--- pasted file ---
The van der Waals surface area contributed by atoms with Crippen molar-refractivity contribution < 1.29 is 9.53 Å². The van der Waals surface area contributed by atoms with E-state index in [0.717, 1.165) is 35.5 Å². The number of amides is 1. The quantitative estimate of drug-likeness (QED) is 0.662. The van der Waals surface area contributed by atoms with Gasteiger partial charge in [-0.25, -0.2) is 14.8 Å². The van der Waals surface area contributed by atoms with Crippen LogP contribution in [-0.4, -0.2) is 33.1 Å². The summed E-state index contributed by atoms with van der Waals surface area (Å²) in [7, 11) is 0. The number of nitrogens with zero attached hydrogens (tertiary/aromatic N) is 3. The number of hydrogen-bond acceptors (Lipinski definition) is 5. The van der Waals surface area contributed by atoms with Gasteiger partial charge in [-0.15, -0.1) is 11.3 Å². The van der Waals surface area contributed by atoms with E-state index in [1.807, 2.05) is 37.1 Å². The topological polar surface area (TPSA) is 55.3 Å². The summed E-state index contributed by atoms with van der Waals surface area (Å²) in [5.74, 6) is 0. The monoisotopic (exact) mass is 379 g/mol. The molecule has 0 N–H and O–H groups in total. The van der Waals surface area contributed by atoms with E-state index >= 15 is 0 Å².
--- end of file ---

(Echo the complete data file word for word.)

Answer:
The van der Waals surface area contributed by atoms with Crippen molar-refractivity contribution < 1.29 is 9.53 Å². The van der Waals surface area contributed by atoms with E-state index in [0.717, 1.165) is 35.5 Å². The number of amides is 1. The quantitative estimate of drug-likeness (QED) is 0.662. The van der Waals surface area contributed by atoms with Gasteiger partial charge in [-0.25, -0.2) is 14.8 Å². The van der Waals surface area contributed by atoms with Crippen LogP contribution in [-0.4, -0.2) is 33.1 Å². The summed E-state index contributed by atoms with van der Waals surface area (Å²) in [7, 11) is 0. The number of nitrogens with zero attached hydrogens (tertiary/aromatic N) is 3. The number of hydrogen-bond acceptors (Lipinski definition) is 5. The van der Waals surface area contributed by atoms with Gasteiger partial charge in [-0.15, -0.1) is 11.3 Å². The van der Waals surface area contributed by atoms with E-state index in [1.807, 2.05) is 37.1 Å². The topological polar surface area (TPSA) is 55.3 Å². The summed E-state index contributed by atoms with van der Waals surface area (Å²) in [5.74, 6) is 0. The monoisotopic (exact) mass is 379 g/mol. The molecule has 0 N–H and O–H groups in total. The van der Waals surface area contributed by atoms with E-state index >= 15 is 0 Å².